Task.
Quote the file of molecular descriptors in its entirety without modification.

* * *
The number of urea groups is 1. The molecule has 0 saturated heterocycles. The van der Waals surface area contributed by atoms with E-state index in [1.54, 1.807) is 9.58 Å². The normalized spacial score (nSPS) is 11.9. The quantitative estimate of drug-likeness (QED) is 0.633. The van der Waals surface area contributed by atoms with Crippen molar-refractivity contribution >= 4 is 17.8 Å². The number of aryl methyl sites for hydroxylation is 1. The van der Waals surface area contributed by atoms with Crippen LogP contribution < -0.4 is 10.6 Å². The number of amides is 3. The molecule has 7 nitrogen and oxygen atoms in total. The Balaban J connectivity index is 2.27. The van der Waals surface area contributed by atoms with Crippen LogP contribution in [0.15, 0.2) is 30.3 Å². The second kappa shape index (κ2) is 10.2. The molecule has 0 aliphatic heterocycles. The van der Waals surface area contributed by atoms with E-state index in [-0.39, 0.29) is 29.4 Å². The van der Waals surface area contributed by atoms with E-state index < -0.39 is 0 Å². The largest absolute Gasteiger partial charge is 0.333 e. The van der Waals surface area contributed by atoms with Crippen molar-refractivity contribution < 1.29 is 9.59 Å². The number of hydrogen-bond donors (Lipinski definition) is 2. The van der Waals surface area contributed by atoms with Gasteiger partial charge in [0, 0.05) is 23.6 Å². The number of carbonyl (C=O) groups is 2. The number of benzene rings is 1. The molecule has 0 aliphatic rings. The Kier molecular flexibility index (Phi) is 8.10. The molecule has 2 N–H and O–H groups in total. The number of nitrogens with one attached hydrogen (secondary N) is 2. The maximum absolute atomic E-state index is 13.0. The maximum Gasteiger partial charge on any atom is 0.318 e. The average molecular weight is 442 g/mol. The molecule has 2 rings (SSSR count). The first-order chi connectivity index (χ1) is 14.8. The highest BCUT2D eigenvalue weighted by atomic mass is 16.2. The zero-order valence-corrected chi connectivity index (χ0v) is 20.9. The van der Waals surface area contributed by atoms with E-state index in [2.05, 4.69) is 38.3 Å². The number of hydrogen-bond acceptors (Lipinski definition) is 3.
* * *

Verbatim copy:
The number of urea groups is 1. The molecule has 0 saturated heterocycles. The van der Waals surface area contributed by atoms with E-state index in [1.54, 1.807) is 9.58 Å². The normalized spacial score (nSPS) is 11.9. The quantitative estimate of drug-likeness (QED) is 0.633. The van der Waals surface area contributed by atoms with Crippen molar-refractivity contribution >= 4 is 17.8 Å². The number of aryl methyl sites for hydroxylation is 1. The van der Waals surface area contributed by atoms with Crippen LogP contribution < -0.4 is 10.6 Å². The number of amides is 3. The molecule has 7 nitrogen and oxygen atoms in total. The Balaban J connectivity index is 2.27. The van der Waals surface area contributed by atoms with Crippen LogP contribution in [0.15, 0.2) is 30.3 Å². The second kappa shape index (κ2) is 10.2. The molecule has 0 aliphatic heterocycles. The van der Waals surface area contributed by atoms with E-state index in [-0.39, 0.29) is 29.4 Å². The van der Waals surface area contributed by atoms with E-state index < -0.39 is 0 Å². The largest absolute Gasteiger partial charge is 0.333 e. The van der Waals surface area contributed by atoms with Crippen molar-refractivity contribution < 1.29 is 9.59 Å². The number of hydrogen-bond donors (Lipinski definition) is 2. The van der Waals surface area contributed by atoms with Gasteiger partial charge in [0, 0.05) is 23.6 Å². The number of carbonyl (C=O) groups is 2. The number of benzene rings is 1. The molecule has 0 aliphatic rings. The Kier molecular flexibility index (Phi) is 8.10. The molecule has 2 N–H and O–H groups in total. The number of nitrogens with one attached hydrogen (secondary N) is 2. The maximum absolute atomic E-state index is 13.0. The maximum Gasteiger partial charge on any atom is 0.318 e. The average molecular weight is 442 g/mol. The molecule has 2 rings (SSSR count). The first-order chi connectivity index (χ1) is 14.8. The highest BCUT2D eigenvalue weighted by atomic mass is 16.2. The zero-order valence-corrected chi connectivity index (χ0v) is 20.9. The van der Waals surface area contributed by atoms with E-state index in [2.05, 4.69) is 38.3 Å². The number of hydrogen-bond acceptors (Lipinski definition) is 3.